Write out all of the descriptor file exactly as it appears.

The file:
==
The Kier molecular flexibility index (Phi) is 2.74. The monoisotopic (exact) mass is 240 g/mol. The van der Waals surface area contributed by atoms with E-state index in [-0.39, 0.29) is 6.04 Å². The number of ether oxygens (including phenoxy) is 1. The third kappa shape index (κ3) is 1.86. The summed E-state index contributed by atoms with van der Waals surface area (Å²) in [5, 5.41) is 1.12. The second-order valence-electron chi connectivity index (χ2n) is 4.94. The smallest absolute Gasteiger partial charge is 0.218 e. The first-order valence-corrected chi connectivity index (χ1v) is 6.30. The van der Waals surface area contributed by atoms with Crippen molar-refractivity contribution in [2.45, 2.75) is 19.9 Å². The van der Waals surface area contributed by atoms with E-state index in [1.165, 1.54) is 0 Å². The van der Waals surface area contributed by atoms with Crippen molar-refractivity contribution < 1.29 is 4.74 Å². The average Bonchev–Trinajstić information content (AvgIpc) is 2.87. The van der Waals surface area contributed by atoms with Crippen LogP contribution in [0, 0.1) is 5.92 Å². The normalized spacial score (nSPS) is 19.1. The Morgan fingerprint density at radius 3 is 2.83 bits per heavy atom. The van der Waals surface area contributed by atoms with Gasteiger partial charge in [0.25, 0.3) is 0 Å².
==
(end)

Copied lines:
The Kier molecular flexibility index (Phi) is 2.74. The monoisotopic (exact) mass is 240 g/mol. The van der Waals surface area contributed by atoms with E-state index in [-0.39, 0.29) is 6.04 Å². The number of ether oxygens (including phenoxy) is 1. The third kappa shape index (κ3) is 1.86. The summed E-state index contributed by atoms with van der Waals surface area (Å²) in [5, 5.41) is 1.12. The second-order valence-electron chi connectivity index (χ2n) is 4.94. The smallest absolute Gasteiger partial charge is 0.218 e. The first-order valence-corrected chi connectivity index (χ1v) is 6.30. The van der Waals surface area contributed by atoms with Crippen molar-refractivity contribution in [2.45, 2.75) is 19.9 Å². The van der Waals surface area contributed by atoms with E-state index in [1.165, 1.54) is 0 Å². The van der Waals surface area contributed by atoms with Crippen molar-refractivity contribution < 1.29 is 4.74 Å². The average Bonchev–Trinajstić information content (AvgIpc) is 2.87. The van der Waals surface area contributed by atoms with Crippen LogP contribution in [0, 0.1) is 5.92 Å². The normalized spacial score (nSPS) is 19.1. The Morgan fingerprint density at radius 3 is 2.83 bits per heavy atom. The van der Waals surface area contributed by atoms with Gasteiger partial charge in [0.25, 0.3) is 0 Å².